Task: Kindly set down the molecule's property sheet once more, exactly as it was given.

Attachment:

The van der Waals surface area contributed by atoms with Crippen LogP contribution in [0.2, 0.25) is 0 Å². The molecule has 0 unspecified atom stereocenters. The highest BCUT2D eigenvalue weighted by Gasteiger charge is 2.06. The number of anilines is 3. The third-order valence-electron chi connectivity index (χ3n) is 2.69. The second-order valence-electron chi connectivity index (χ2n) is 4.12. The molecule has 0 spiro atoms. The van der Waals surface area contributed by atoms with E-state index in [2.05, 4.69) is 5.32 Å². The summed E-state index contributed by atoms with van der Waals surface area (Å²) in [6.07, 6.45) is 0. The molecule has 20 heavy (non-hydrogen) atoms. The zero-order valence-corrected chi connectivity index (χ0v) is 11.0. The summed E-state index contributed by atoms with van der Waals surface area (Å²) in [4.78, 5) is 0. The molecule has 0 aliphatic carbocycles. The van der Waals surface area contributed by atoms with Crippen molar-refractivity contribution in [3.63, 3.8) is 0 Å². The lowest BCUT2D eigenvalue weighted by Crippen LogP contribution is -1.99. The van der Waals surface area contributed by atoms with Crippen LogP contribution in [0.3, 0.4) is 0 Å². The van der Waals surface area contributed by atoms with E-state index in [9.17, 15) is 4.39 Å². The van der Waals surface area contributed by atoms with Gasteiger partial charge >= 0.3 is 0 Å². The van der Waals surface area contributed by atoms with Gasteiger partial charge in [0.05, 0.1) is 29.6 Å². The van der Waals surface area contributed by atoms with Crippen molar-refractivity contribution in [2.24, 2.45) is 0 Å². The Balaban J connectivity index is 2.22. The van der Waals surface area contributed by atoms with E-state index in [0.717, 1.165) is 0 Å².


The van der Waals surface area contributed by atoms with Crippen LogP contribution in [0.2, 0.25) is 0 Å². The molecule has 0 unspecified atom stereocenters. The highest BCUT2D eigenvalue weighted by Gasteiger charge is 2.06. The number of anilines is 3. The third-order valence-electron chi connectivity index (χ3n) is 2.69. The second-order valence-electron chi connectivity index (χ2n) is 4.12. The molecule has 0 spiro atoms. The van der Waals surface area contributed by atoms with E-state index in [2.05, 4.69) is 5.32 Å². The summed E-state index contributed by atoms with van der Waals surface area (Å²) in [6.07, 6.45) is 0. The molecule has 20 heavy (non-hydrogen) atoms. The zero-order valence-corrected chi connectivity index (χ0v) is 11.0. The summed E-state index contributed by atoms with van der Waals surface area (Å²) in [4.78, 5) is 0. The molecule has 0 aliphatic carbocycles. The van der Waals surface area contributed by atoms with Crippen molar-refractivity contribution in [3.63, 3.8) is 0 Å². The lowest BCUT2D eigenvalue weighted by Crippen LogP contribution is -1.99. The van der Waals surface area contributed by atoms with Crippen LogP contribution in [0.3, 0.4) is 0 Å². The van der Waals surface area contributed by atoms with E-state index in [9.17, 15) is 4.39 Å². The van der Waals surface area contributed by atoms with Gasteiger partial charge >= 0.3 is 0 Å². The van der Waals surface area contributed by atoms with Gasteiger partial charge in [0.05, 0.1) is 29.6 Å². The van der Waals surface area contributed by atoms with Crippen molar-refractivity contribution in [2.24, 2.45) is 0 Å². The Balaban J connectivity index is 2.22. The van der Waals surface area contributed by atoms with E-state index in [0.717, 1.165) is 0 Å².